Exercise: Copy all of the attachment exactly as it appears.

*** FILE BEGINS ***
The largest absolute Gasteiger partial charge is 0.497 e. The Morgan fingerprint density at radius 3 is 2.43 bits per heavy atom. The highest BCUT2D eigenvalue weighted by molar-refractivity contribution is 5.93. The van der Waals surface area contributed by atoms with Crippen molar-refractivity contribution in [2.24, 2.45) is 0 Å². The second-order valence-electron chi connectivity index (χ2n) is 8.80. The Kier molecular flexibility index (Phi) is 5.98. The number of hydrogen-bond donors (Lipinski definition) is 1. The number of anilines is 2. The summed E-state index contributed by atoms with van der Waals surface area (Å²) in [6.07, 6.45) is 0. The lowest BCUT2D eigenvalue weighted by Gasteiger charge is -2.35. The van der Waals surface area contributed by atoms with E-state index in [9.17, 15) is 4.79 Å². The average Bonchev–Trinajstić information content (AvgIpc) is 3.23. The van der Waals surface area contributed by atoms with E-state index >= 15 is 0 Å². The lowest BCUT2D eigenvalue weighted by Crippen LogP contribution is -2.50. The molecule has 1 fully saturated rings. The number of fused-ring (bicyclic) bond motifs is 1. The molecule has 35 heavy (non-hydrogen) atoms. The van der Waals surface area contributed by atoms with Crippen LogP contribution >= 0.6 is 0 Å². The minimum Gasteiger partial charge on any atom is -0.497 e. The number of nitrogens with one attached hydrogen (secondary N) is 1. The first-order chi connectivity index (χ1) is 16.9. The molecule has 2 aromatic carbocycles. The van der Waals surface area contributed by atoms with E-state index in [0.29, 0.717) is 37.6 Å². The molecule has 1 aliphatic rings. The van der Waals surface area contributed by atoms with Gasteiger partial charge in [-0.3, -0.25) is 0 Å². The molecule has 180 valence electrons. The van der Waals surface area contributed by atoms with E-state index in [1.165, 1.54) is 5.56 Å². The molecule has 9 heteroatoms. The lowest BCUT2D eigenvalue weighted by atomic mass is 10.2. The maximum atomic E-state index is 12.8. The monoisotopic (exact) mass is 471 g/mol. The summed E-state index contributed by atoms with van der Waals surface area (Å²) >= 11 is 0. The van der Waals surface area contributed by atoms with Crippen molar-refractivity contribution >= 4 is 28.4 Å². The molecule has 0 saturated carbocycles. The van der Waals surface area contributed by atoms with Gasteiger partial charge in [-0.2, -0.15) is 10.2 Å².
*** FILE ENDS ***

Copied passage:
The largest absolute Gasteiger partial charge is 0.497 e. The Morgan fingerprint density at radius 3 is 2.43 bits per heavy atom. The highest BCUT2D eigenvalue weighted by molar-refractivity contribution is 5.93. The van der Waals surface area contributed by atoms with Crippen molar-refractivity contribution in [2.24, 2.45) is 0 Å². The second-order valence-electron chi connectivity index (χ2n) is 8.80. The Kier molecular flexibility index (Phi) is 5.98. The number of hydrogen-bond donors (Lipinski definition) is 1. The number of anilines is 2. The summed E-state index contributed by atoms with van der Waals surface area (Å²) in [6.07, 6.45) is 0. The lowest BCUT2D eigenvalue weighted by Gasteiger charge is -2.35. The van der Waals surface area contributed by atoms with E-state index in [9.17, 15) is 4.79 Å². The average Bonchev–Trinajstić information content (AvgIpc) is 3.23. The van der Waals surface area contributed by atoms with E-state index >= 15 is 0 Å². The lowest BCUT2D eigenvalue weighted by Crippen LogP contribution is -2.50. The molecule has 1 fully saturated rings. The number of fused-ring (bicyclic) bond motifs is 1. The molecule has 35 heavy (non-hydrogen) atoms. The van der Waals surface area contributed by atoms with Crippen LogP contribution >= 0.6 is 0 Å². The minimum Gasteiger partial charge on any atom is -0.497 e. The number of nitrogens with one attached hydrogen (secondary N) is 1. The first-order chi connectivity index (χ1) is 16.9. The molecule has 2 aromatic carbocycles. The van der Waals surface area contributed by atoms with E-state index in [0.29, 0.717) is 37.6 Å². The molecule has 1 aliphatic rings. The van der Waals surface area contributed by atoms with Gasteiger partial charge in [-0.3, -0.25) is 0 Å². The molecule has 180 valence electrons. The van der Waals surface area contributed by atoms with E-state index in [1.165, 1.54) is 5.56 Å². The molecule has 9 heteroatoms. The lowest BCUT2D eigenvalue weighted by atomic mass is 10.2. The maximum atomic E-state index is 12.8. The monoisotopic (exact) mass is 471 g/mol. The summed E-state index contributed by atoms with van der Waals surface area (Å²) >= 11 is 0. The van der Waals surface area contributed by atoms with Crippen molar-refractivity contribution >= 4 is 28.4 Å². The molecule has 0 saturated carbocycles. The van der Waals surface area contributed by atoms with Gasteiger partial charge in [-0.2, -0.15) is 10.2 Å².